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Mun Wedding Traditions

Like with many Mun traditions, there are two different wedding ceremonies, providing equal balance in the world. Which wedding ceremony is used may depend on what time of year it is, or whether those who are marrying have yet chosen to dedicate their lives to either the dark face of the light face of their god. At other times, weddings contain pieces of both ceremonies.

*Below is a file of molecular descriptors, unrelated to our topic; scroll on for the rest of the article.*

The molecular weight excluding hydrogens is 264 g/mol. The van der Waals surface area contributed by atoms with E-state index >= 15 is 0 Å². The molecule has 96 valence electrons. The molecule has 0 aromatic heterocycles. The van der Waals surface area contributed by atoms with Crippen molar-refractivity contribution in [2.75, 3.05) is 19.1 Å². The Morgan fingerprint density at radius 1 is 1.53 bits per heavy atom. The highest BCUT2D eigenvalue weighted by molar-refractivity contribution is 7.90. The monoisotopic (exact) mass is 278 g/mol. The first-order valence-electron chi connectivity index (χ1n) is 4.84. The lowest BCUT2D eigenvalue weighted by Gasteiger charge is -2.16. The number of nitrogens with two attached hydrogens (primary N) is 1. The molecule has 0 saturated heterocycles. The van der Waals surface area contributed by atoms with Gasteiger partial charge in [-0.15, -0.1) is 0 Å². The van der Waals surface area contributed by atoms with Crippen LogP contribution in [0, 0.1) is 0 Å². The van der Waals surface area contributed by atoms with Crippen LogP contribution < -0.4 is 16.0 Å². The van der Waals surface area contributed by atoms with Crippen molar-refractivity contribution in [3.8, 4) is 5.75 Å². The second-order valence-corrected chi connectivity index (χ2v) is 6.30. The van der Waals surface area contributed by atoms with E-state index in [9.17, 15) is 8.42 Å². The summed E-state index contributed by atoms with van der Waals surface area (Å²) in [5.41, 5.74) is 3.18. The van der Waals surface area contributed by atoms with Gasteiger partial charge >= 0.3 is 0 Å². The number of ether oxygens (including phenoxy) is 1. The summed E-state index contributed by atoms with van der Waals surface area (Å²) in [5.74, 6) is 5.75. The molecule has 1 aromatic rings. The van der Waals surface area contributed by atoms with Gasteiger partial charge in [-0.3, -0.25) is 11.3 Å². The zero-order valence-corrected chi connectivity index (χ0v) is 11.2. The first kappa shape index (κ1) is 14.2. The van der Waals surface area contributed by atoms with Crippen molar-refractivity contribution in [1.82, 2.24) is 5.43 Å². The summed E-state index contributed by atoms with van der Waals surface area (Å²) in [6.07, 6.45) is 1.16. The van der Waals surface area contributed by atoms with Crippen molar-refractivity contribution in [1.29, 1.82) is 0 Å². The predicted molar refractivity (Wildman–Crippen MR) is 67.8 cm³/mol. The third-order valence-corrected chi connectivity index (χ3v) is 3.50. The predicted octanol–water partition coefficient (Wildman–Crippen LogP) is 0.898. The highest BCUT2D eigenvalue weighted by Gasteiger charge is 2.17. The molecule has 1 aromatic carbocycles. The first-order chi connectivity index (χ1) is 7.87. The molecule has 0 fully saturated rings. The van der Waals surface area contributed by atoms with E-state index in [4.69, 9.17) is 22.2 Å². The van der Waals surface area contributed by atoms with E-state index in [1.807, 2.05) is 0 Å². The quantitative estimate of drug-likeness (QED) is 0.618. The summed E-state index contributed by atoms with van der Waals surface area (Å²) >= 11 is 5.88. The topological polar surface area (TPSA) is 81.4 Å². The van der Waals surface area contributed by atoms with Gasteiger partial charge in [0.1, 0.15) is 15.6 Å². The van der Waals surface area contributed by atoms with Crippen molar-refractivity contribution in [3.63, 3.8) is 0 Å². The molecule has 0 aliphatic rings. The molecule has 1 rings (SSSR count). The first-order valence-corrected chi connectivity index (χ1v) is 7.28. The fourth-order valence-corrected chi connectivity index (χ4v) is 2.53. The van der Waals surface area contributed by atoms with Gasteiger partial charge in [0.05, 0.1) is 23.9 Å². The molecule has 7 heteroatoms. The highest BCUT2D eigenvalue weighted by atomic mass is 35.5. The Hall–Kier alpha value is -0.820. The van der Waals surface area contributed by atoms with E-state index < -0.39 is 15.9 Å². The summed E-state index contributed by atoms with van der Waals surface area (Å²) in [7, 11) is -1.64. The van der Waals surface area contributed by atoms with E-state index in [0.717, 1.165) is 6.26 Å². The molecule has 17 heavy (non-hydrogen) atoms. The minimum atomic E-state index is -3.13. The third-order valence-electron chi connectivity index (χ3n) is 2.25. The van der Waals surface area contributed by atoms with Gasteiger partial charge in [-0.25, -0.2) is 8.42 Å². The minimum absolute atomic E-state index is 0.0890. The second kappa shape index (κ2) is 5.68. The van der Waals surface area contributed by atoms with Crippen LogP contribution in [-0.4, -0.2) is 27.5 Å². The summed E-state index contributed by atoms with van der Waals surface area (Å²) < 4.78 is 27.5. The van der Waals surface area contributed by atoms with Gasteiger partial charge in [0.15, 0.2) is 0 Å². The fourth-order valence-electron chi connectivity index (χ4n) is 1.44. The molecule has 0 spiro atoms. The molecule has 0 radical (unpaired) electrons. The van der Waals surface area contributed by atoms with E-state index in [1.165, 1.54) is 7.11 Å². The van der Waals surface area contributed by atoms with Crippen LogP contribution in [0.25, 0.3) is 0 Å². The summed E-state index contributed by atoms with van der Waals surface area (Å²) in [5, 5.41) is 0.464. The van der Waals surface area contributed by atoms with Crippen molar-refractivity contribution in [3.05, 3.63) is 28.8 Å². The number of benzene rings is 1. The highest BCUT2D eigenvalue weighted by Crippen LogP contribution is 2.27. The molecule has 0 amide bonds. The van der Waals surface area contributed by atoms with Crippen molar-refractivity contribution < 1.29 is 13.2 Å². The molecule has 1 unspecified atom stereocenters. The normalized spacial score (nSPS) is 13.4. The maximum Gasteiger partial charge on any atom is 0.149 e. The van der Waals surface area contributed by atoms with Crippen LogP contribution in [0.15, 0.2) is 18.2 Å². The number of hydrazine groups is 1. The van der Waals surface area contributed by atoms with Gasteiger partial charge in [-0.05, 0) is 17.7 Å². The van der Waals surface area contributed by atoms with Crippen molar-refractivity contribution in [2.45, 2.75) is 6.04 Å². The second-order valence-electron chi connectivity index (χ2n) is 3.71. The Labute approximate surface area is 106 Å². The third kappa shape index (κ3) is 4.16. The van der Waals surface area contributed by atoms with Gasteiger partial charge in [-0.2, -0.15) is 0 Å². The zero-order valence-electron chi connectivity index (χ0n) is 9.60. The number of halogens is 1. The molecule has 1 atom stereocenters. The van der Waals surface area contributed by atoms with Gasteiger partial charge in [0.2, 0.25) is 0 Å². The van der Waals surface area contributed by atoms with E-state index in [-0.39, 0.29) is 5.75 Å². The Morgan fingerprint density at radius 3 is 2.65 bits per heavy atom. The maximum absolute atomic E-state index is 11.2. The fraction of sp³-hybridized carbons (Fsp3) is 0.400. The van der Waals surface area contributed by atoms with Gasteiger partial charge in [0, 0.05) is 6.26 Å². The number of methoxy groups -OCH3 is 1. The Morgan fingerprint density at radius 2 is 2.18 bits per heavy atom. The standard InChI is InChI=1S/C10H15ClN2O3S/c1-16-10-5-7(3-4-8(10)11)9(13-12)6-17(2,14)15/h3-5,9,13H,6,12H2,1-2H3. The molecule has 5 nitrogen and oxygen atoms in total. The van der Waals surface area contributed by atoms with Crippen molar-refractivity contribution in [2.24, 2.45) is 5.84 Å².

The first known Mun wedding dates back to 1123. At the time, it was common practice that two people getting married could do so by proclaiming their marriage to each other in front of a witness. A variation on this tradition had developed in rural areas in which, in lieu of a witness, the couple would say their vows under a tree and stand vigil with the tree all night. Then the tree was declared the witness. The Mun tradition combined the two variations by having a couple plant a tree and say their vows under it with a Mun clergy person as witness. The tree represented the couple's new life together, and the couple was expected to tend the tree throughout their lifetime. In fact, tending to the tree together is often directly mentioned in the words that the clergy speak at a Mun wedding, though this is sometimes viewed as symbolic. The earliest documented case of this tradition underwater is in 1129, where coral was used instead of a tree.   In 1161, a new variation was created on this tradition as part of the balance of the Mun tradition, for those who had dedicated their lives to the face of the Mun god that represented darkness, cold, and the past. In this tradition, rather than burying a new tree to symbolize new life, each person took a cutting from a tree near their childhood home, and these were planted together to symbolize bidding farewell to a past life. I242, the tradition was further colored by the contact of Mun with Xurugwi traditions, and instead of tree cuttings, the couple would bring objects from their homes or childhoods, which they would bury together. This quickly became popular both because the tradition could be practiced as easily underwater as on land and because it was believed to be a better symbolism of a life ending--in this case, the couple would literally bury their old lives.   In 1273, the tradition once again evolved as Lumida Barat, a well known Mun clergy woman herself, was unable to bring an object from her childhood home, as her parents had died in a plague, after which her childhood home had been burned down, and she had led a transient life. As a result, she traveled to many of the places she had lived as a child in search of an object. She likened this to the symbolic journey from the Mun tradition, and the idea was taken up by others, soon becoming the most common version of this Mun wedding tradition.   The first documented case of the two traditions combined comes from 1307, in which a couple buried objects from their past lives and planted a tree on top of them. Today, this is perhaps the most common form of Mun wedding traditions.